But even intrigue and quarrel may wear themselves out. Court and people alike wearied of the foolish and ineffectual strivings of the Fronde, and so it came about [206] that in the fall of 1652, after a year of exile, the gates of Paris opened to the king, while the unpopular Mazarin, so long the object of public hatred, the man who had been exiled and outlawed, hunted and hounded for years, now returned to Paris as the chief adviser of the boy-king, with shouts of welcome filling the streets that for so many years had resounded with the cry of "Down with Mazarin!"

And now the gay court of King Louis Fourteenth blazed forth in all the brilliancy of pomp and pleasure. The boy, himself, as courageous in the trenches and on the battle-field as he was royal and imperious in his audience-chamber, became the hero and idol of the people. Life at his court was very joyous and delightful to the crowd of gay, fun-loving, and unthinking young courtiers who thronged around this powerful young king of fifteen; and not the least brilliant and lively in the royal train were Olympia Mancini and the young Count of Guiche, both proud of their prominence as favorites of the king.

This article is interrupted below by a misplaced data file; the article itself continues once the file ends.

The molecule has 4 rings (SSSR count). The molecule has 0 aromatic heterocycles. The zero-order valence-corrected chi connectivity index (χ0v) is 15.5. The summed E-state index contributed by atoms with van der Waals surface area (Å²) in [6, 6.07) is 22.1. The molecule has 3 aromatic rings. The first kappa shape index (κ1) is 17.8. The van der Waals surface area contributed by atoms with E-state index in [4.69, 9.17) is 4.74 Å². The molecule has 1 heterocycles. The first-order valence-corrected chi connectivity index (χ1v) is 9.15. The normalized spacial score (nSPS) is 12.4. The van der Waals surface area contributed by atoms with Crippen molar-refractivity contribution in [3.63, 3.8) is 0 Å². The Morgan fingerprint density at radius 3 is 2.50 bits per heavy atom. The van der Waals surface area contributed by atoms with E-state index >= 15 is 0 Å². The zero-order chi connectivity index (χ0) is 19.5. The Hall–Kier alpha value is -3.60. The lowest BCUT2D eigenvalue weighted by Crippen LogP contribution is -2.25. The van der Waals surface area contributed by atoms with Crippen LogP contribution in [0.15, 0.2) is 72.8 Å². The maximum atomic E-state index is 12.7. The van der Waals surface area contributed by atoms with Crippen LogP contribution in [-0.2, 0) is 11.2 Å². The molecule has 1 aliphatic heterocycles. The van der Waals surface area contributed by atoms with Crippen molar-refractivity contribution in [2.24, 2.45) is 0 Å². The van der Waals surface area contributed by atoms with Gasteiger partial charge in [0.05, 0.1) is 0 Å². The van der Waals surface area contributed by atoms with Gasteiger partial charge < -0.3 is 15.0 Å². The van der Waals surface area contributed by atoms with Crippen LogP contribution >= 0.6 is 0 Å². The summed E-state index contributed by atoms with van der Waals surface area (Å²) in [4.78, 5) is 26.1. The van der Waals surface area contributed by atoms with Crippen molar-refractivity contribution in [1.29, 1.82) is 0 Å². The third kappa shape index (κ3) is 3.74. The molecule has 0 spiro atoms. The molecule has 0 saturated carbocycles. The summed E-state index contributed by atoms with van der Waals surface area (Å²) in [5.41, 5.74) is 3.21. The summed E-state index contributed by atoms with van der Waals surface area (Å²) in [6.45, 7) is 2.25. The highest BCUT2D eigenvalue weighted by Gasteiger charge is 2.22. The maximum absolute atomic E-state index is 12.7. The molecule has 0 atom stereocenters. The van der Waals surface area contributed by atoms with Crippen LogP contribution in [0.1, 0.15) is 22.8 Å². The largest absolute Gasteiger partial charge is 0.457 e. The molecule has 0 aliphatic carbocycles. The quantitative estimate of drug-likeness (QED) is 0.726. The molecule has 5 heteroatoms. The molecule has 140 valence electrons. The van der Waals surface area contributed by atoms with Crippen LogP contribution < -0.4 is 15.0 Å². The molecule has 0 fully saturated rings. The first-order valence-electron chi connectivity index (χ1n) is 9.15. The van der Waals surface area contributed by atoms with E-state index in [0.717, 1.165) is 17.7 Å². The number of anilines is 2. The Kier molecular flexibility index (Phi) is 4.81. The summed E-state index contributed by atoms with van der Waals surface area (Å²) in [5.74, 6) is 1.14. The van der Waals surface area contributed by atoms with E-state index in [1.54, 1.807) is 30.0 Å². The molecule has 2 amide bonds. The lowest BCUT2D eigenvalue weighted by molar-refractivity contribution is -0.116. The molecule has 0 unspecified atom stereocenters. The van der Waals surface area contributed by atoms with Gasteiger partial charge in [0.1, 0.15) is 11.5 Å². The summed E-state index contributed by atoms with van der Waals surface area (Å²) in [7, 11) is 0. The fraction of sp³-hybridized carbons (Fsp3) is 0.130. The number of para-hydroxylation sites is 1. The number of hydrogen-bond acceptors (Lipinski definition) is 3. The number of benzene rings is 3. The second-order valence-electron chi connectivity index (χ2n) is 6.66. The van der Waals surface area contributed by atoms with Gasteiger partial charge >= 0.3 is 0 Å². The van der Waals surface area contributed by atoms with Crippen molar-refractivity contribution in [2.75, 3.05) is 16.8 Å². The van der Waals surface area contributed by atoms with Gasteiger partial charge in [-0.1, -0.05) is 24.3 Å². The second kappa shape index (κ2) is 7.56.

One pleasant afternoon in the early autumn of 1653, a glittering company filled the little theatre of the Hotel de Petit Bourbon, near to the Louvre. The curtain parted, and, now soft and sweet, now fast and furious, the music rose and fell, as the company of amateurs—young nobles and demoiselles of the court—danced, declaimed, and sang through all the mirth and action of one of the lively plays of that period written for the king by Monsieur Benserade.

[207] In one of the numbers of the ballet, Mars and Venus stood at the wings awaiting their cue and watching the graceful dancing of a nimble dryad who, beset by a cruel satyr, changed speedily into the tuneful Apollo, vanquished the surprised satyr, and then sang to the accompaniment of his own lute the high-sounding praises of the great and glorious "King Louis Quatorze."

And Mars said to Venus: "Our noble brother Immortal sings divinely; does he not, Olympia?—or thinks he does," he added, in a whisper.

"Hush, Count Armand," Venus replied, holding up a warning finger. "Your last words are barely short of treason."